We began trying to sell our vision to influencers. Bingo. We were lucky that two very influential people believed in what we were building. The first was Marius Kramer, the #1 writer on Quora for cryptocurrencies and the second DataDash (Nicholas Merten) the #1 influencer on Youtube for all things crypto and investing. Being in the industry I think they loved the idea of a crypto investment app where the users actually held their own assets instead of trusting someone else to do it. They came on board and thats when things began to take off. We also found a loophole in one of the few ad platforms that allowed crypto businesses to advertise and began capitalizing on it generating $3 for every $1 we put in. Users finally started to sign up and try the product.
We wanted a tight feedback loop with our customers so we answered every single customer support ticket, and I routed any customer calls to my personal cellphone. People would call and I would be unashamed to let them know that they were chatting with one of the founders and that we were a small team. We wanted to take care of our users and deeply understand what they loved about the app, what pain points they had, and also ask what features they wanted to have in the app. No user was too small for us. We learned a ton and kept improving the product. We built rebalancing functionality, the ability to link and fund through your Bank, Android support, custom portfolios, and many other features all based off user feedback. People loved our product and the effort we put into customer support. Our thesis was to follow the Silicon Valley adage to move fast, build things our users wanted at the expense of it being perfect. What we lacked in the product we made up aggressively with customer service, and it worked.
And from there, our growth began to skyrocket.
Today we’re moving well over a million dollars in transactions every month and we’ve processed tens of thousands of transactions now. There are users that have put in over $50,000 USD in the platform. It feels good but there’s so much more to do, and now the stakes are ridiculously high.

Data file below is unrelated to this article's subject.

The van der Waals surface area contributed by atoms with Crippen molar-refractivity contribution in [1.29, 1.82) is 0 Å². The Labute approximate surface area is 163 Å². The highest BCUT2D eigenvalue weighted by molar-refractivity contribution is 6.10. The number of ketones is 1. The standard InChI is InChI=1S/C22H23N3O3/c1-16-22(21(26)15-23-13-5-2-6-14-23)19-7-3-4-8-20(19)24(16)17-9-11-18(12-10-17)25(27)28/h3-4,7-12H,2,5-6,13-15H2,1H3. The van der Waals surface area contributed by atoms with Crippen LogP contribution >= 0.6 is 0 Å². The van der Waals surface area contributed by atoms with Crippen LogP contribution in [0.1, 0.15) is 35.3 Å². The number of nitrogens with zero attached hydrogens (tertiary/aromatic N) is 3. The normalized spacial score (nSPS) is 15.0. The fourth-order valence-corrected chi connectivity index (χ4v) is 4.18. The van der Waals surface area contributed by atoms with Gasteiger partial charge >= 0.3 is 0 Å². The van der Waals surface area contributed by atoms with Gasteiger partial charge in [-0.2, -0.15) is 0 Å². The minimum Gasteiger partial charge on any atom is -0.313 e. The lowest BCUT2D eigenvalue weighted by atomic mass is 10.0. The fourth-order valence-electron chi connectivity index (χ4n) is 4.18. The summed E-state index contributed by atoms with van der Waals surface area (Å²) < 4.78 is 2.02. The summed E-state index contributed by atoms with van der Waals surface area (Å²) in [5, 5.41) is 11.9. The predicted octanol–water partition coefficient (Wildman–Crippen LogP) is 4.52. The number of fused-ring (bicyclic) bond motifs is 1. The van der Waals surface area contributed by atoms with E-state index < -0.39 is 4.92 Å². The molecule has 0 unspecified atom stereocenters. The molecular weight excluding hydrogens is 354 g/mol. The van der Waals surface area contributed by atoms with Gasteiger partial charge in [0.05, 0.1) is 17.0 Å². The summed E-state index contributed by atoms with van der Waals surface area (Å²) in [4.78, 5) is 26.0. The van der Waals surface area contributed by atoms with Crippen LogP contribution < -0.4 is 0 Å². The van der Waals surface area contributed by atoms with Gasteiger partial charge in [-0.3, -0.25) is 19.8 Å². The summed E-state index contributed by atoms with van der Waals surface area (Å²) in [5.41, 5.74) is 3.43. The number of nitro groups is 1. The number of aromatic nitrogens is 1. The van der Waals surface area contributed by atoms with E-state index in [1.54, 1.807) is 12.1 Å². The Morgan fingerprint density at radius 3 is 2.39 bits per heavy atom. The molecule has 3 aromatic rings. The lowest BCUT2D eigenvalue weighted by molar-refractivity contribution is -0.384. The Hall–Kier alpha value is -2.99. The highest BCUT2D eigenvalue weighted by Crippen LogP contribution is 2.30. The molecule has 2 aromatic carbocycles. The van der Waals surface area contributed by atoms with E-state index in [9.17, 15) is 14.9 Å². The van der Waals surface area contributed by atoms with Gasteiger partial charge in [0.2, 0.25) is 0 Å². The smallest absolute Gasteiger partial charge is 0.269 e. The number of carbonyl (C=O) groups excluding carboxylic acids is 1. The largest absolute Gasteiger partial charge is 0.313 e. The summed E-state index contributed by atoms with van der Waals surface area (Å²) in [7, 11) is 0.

We’re by no means anywhere close to where we want to be and where we think we could be, but we’re really proud of how far we’ve come with virtually zero resources. We’re not venture backed (yet) and started this with just $15,000. We’ve run super lean and focused a ton on delighting and taking care of our users.
We think Ember can be really big. Not only as a business but also the impact we can have on people. We want to even the playing field and strongly believe that we can take the financial instruments that sophisticated professional investors use and make it available to anyone in the word. Cryptocurrency was meant to democratize money and we’re excited to be facilitating that in a way that preserves the original ethos: self custody.
To sum it up, here’s what I’ve learned:
No one cares or will remember your launch. Don’t let it get to you if you flop. Pick up the phone and talk to people, figure out why they like or don’t like about what you are offering and build things they want. Yes, you already have tunnel vision so go chat with people and figure out what important insights you’re missing.
Follow the cliche of “build fast, break things” (maybe don’t take it as far as Theranos...) but make up for it with outrageously high expectations for customer support. Our community saw our commitment to them. We released features on Saturday nights, got back to them typically within a few minutes or hours, and went above and beyond to make sure they felt like they were being taken care of. I think this built trust and in fact gave us an opportunity to show them how dedicated we are to taking care of them when things don’t go as planned.
Use constraints to your advantage. As an industry, we’re prohibited from advertising on the big ad networks (Google, Facebook, etc). So we had to get creative and find other ways to market through our influencers. Focus on what’s working and ruthlessly cut out the rest. In some ways, this was a blessing in disguise. It would have been pretty easy to try all 10 ad platforms / different marketing campaigns and literally not be successful with any of them.
Be authentic. We truly believe in what we’re doing and are fanatical about this idea that we can all own our own assets without having to trust a third party. All of our partners, customers, fund managers share this vision and understand that we really care about this and seem to want to help us succeed.
Ember Fund allows anyone in the world to invest like a cryptocurrency hedge fund with just $100. Check it out and let me know what you think.
We’re growing fast and hiring! If you’re interested in working with us in growth/marketing, engineering, or even creating your own role here, shoot me an email: alex at emberfund.io.
Thanks for reading.
June 27, 2022
Happy Monday, everyone! In this edition of Ember Nuggets, we'll be covering the fallout of CeFi crypto platforms, a quick look into Web3 cell phones, and a macro market update.
June 24, 2022
Thank you to everyone who has participated in the third season of the mining program! The Ember team is proud to announce the start of Mining Season 4!
June 22, 2022
Welcome to the May recap! It's been a wild month in the space, but we remain bullish on the long-term outlook.